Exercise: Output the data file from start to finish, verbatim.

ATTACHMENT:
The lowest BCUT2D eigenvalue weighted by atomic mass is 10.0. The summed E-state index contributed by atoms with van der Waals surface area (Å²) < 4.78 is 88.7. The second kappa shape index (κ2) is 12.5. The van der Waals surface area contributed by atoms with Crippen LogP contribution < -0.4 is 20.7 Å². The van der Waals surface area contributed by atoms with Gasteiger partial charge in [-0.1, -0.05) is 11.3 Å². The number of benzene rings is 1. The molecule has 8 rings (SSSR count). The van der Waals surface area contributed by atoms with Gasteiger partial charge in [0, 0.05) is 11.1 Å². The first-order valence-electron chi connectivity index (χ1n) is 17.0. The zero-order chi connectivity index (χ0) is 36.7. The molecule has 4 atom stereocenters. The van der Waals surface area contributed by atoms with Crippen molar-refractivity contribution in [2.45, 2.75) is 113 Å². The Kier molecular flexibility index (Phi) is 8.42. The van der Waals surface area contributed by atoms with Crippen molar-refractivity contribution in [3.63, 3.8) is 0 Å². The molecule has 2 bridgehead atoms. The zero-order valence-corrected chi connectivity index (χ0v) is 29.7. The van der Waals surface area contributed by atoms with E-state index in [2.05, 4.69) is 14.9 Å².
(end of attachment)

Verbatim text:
The lowest BCUT2D eigenvalue weighted by atomic mass is 10.0. The summed E-state index contributed by atoms with van der Waals surface area (Å²) < 4.78 is 88.7. The second kappa shape index (κ2) is 12.5. The van der Waals surface area contributed by atoms with Crippen LogP contribution < -0.4 is 20.7 Å². The van der Waals surface area contributed by atoms with Gasteiger partial charge in [-0.1, -0.05) is 11.3 Å². The number of benzene rings is 1. The molecule has 8 rings (SSSR count). The van der Waals surface area contributed by atoms with Gasteiger partial charge in [0, 0.05) is 11.1 Å². The first-order valence-electron chi connectivity index (χ1n) is 17.0. The zero-order chi connectivity index (χ0) is 36.7. The molecule has 4 atom stereocenters. The van der Waals surface area contributed by atoms with Crippen molar-refractivity contribution in [2.45, 2.75) is 113 Å². The Kier molecular flexibility index (Phi) is 8.42. The van der Waals surface area contributed by atoms with Crippen molar-refractivity contribution in [3.63, 3.8) is 0 Å². The molecule has 2 bridgehead atoms. The zero-order valence-corrected chi connectivity index (χ0v) is 29.7. The van der Waals surface area contributed by atoms with E-state index in [2.05, 4.69) is 14.9 Å².